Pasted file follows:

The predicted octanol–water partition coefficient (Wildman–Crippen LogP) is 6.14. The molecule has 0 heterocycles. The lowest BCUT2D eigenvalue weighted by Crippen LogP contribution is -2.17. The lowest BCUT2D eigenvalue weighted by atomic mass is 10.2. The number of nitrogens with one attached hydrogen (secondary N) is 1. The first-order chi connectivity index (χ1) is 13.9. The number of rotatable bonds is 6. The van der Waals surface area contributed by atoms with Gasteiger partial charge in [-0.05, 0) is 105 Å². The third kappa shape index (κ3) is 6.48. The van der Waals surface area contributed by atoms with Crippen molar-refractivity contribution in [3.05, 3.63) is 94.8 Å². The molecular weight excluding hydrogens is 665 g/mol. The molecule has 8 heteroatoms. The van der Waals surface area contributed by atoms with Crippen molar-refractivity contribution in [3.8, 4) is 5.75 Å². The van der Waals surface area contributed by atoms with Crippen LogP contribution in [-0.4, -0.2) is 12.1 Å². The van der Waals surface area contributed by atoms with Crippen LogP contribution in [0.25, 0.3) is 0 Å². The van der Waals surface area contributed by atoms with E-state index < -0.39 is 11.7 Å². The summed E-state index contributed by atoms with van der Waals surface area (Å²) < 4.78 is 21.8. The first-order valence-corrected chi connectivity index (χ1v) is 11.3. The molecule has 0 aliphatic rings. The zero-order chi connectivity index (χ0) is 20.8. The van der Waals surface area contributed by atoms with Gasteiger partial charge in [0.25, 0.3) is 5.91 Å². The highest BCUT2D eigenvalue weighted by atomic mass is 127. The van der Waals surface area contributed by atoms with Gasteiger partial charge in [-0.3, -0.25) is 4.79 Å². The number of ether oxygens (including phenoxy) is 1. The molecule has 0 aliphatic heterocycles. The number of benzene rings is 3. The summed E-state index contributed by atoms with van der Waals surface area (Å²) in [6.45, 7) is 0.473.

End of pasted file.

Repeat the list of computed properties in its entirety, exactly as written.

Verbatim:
The predicted octanol–water partition coefficient (Wildman–Crippen LogP) is 6.14. The molecule has 0 heterocycles. The lowest BCUT2D eigenvalue weighted by Crippen LogP contribution is -2.17. The lowest BCUT2D eigenvalue weighted by atomic mass is 10.2. The number of nitrogens with one attached hydrogen (secondary N) is 1. The first-order chi connectivity index (χ1) is 13.9. The number of rotatable bonds is 6. The van der Waals surface area contributed by atoms with Gasteiger partial charge in [-0.05, 0) is 105 Å². The third kappa shape index (κ3) is 6.48. The van der Waals surface area contributed by atoms with Crippen molar-refractivity contribution in [3.05, 3.63) is 94.8 Å². The molecular weight excluding hydrogens is 665 g/mol. The molecule has 8 heteroatoms. The van der Waals surface area contributed by atoms with Crippen molar-refractivity contribution in [3.8, 4) is 5.75 Å². The van der Waals surface area contributed by atoms with Crippen LogP contribution in [-0.4, -0.2) is 12.1 Å². The van der Waals surface area contributed by atoms with Crippen LogP contribution in [0.25, 0.3) is 0 Å². The van der Waals surface area contributed by atoms with E-state index < -0.39 is 11.7 Å². The summed E-state index contributed by atoms with van der Waals surface area (Å²) < 4.78 is 21.8. The first-order valence-corrected chi connectivity index (χ1v) is 11.3. The molecule has 0 aliphatic rings. The zero-order chi connectivity index (χ0) is 20.8. The van der Waals surface area contributed by atoms with Gasteiger partial charge in [0.25, 0.3) is 5.91 Å². The highest BCUT2D eigenvalue weighted by atomic mass is 127. The van der Waals surface area contributed by atoms with Gasteiger partial charge in [-0.3, -0.25) is 4.79 Å². The number of ether oxygens (including phenoxy) is 1. The molecule has 0 aliphatic heterocycles. The number of benzene rings is 3. The summed E-state index contributed by atoms with van der Waals surface area (Å²) in [6.45, 7) is 0.473.